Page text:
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Can my employer pay for my trustee training?


Two white women sitting side by side using a computer

The good news is yes! Several previous participants have been successful in asking their employers to fund their place.


Several of our Charity Board Leadership Programme participants have been successful in asking their employers to fund their place. This means that employees benefit from training to become a trustee, at no cost to themselves while the programme can help your employer develop your leadership skills.


Putting together a proposal

If your employer doesn't have a funding programme in place, your first step should be to approach your HR department or line manager with a proposal. This should serve as evidence of why sponsoring your place on the Charity Board Leadership Programme would be desirable to them.


It’s worth including some information about trusteeship, and the tangible benefits to employers. Here are some useful talking points:


Trusteeship is open to all people regardless of their level of professional seniority or their role. Training to become a charity trustee is a proven alternative to conventional leadership training and allows employees to develop their talents as a leader by taking an active role in governing a charity.


It is a cost effective strategy that offers learning by doing with measurable results that benefits you, your employer and society at large.


Sharing the benefits

Leading a charity helps equip people with the skills and mindsets needed to tackle today’s leadership issues and translate that into action within their workplace.


Some of the transferable skills and benefits include:

  • Relationship building

  • Agility and adaptability

  • Innovation and creativity

  • Organisational governance

  • Decision-making

  • Conflict management

  • Negotiation

  • Better self-confidence

  • Critical thinking

  • Great well-being

  • Giving back to society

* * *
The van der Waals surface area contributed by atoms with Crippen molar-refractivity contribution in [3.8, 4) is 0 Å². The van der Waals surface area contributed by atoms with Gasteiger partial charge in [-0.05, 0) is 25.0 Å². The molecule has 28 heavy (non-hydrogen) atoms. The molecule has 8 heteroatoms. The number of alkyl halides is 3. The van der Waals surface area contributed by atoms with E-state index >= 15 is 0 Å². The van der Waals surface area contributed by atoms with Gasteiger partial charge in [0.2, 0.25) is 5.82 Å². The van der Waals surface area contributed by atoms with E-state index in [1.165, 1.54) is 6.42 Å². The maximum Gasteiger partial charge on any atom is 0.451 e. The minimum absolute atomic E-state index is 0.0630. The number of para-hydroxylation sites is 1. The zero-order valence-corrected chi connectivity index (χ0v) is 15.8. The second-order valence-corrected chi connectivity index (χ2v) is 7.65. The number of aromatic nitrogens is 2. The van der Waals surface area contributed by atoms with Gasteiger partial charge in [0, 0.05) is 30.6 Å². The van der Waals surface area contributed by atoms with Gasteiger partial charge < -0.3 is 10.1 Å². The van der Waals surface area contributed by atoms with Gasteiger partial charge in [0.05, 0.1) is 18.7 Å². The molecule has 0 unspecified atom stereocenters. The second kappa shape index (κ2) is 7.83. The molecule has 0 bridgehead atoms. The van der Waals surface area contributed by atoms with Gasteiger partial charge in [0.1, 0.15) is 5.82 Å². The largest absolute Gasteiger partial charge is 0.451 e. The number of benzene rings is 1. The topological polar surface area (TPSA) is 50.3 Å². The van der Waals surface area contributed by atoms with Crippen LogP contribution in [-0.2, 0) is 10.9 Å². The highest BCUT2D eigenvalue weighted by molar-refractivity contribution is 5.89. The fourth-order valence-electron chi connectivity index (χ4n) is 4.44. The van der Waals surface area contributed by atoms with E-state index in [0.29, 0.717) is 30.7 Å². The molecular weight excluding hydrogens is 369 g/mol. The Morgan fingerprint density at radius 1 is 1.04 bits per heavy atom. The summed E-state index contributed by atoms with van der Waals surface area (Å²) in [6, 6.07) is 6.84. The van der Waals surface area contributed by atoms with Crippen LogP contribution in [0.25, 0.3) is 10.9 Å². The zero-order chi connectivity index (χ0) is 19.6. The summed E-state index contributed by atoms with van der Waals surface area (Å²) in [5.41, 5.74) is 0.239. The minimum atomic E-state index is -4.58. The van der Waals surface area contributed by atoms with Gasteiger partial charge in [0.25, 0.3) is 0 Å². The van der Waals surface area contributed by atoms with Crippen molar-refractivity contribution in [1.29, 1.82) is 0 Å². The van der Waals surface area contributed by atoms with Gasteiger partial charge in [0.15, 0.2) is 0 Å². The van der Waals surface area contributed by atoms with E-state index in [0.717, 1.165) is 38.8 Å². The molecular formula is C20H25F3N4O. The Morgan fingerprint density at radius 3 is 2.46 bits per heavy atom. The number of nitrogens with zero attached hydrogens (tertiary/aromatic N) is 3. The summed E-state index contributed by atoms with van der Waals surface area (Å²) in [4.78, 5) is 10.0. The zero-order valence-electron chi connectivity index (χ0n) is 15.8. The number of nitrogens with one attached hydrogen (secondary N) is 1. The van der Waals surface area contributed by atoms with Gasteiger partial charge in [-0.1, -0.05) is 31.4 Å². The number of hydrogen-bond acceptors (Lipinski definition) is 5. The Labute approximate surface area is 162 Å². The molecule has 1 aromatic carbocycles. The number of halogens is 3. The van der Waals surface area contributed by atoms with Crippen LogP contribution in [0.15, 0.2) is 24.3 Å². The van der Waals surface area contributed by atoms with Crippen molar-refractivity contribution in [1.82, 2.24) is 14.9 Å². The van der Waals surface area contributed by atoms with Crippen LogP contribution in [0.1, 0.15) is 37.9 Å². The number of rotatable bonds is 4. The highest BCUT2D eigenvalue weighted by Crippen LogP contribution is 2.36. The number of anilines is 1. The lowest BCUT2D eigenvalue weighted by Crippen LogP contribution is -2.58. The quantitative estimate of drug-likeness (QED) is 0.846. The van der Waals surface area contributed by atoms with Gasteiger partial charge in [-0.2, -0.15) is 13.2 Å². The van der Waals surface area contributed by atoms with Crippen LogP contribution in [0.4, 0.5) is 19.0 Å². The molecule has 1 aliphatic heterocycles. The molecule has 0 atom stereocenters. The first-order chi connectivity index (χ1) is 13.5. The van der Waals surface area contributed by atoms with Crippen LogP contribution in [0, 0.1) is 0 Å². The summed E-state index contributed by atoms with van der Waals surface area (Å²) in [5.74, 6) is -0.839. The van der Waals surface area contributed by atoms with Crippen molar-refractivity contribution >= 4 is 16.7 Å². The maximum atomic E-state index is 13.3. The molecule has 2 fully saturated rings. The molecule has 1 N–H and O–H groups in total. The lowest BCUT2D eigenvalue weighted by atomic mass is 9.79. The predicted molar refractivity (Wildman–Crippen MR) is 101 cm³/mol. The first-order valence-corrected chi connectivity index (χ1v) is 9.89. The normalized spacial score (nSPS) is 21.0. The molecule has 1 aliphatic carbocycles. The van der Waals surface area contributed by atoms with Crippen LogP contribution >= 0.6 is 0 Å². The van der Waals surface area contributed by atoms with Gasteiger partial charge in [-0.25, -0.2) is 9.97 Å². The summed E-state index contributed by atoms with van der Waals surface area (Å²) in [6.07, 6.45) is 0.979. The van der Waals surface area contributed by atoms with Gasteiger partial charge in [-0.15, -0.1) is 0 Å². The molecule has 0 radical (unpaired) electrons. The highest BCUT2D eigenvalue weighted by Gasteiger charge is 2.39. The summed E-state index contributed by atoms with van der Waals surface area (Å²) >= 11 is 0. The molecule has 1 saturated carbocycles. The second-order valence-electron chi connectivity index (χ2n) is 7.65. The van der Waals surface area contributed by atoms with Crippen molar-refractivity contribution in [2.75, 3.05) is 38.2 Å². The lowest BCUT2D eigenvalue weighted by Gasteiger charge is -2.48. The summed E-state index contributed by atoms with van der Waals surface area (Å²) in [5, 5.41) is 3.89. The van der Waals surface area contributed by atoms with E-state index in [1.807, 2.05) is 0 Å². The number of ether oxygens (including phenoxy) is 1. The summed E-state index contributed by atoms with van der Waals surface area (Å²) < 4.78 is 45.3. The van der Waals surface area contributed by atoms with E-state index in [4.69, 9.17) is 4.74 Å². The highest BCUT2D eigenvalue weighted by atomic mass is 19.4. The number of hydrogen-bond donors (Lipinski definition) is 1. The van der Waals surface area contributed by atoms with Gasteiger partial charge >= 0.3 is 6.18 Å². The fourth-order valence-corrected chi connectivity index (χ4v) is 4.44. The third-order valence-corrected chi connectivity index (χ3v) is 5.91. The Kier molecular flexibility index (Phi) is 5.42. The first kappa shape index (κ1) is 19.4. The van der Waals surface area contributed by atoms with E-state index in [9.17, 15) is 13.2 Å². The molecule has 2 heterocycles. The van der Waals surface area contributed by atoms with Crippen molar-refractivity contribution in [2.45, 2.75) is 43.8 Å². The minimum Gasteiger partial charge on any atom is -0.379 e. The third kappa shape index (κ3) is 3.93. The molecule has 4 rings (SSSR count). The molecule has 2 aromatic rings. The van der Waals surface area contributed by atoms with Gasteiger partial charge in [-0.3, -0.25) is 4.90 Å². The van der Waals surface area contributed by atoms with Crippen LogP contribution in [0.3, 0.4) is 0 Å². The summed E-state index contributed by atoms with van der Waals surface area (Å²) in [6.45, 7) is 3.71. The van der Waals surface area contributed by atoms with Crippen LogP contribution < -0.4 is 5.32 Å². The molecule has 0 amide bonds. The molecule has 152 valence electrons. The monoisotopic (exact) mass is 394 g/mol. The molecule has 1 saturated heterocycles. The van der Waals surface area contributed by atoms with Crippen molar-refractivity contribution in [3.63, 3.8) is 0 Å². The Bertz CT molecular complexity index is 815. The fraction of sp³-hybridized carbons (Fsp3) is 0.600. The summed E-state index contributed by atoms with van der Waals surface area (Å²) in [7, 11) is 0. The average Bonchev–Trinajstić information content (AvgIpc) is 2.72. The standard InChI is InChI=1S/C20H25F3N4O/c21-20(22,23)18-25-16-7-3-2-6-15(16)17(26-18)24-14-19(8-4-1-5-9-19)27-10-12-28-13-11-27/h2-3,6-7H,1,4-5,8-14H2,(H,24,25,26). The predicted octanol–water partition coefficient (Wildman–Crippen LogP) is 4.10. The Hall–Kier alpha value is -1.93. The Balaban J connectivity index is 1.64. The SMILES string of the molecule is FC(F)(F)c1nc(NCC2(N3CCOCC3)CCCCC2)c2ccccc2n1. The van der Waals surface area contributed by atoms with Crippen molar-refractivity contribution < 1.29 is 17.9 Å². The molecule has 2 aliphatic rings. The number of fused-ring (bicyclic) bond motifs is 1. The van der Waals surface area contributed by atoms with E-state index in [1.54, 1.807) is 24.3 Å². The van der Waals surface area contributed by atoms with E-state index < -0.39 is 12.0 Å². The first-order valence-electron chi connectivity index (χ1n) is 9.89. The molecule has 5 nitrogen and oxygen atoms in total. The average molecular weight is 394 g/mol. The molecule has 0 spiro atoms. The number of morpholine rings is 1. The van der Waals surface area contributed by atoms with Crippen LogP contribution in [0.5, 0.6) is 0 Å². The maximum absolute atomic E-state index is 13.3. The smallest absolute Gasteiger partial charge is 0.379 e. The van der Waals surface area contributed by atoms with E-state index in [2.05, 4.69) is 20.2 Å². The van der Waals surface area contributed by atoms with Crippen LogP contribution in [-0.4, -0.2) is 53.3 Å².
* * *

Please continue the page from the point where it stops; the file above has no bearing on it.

The Chartered Institute of Personnel and Development, highlighted similar benefits in their Volunteer to Learn report.


What about me personally?

Also in your proposal, indicate how trusteeship will help develop you personally. Consider the following questions:

  • How will you fit the timing and a trustee position around your work?

  • What unique skills, knowledge and experience, learned and lived can you bring to trusteeship?

  • What steps have you taken to prepare for the opportunity? Perhaps you have done some research into the sort of charity you would like to volunteer with.

  • What are your future goals? How do they align with those of your employer? This could include how the experience of being a trustee might prepare you for a leadership role in your employment.

This last bit is particularly important, as it gives you the chance to demonstrate your commitment to your employer. If you can show that you see a future with them, they'll be more likely to sponsor you.


Getting more information

Getting on Board is happy to support you in asking your employer for help. We educate over 1,000 aspiring trustees each year, and partner with employers including Allen & Overy, King’s College London and global investment manager M&G to support their people into trusteeship.


Please feel free to include our email info@gettingonboard.org in the proposal and we can share further benefits with your employer.


Photo by Brooke Cagle on Unsplash

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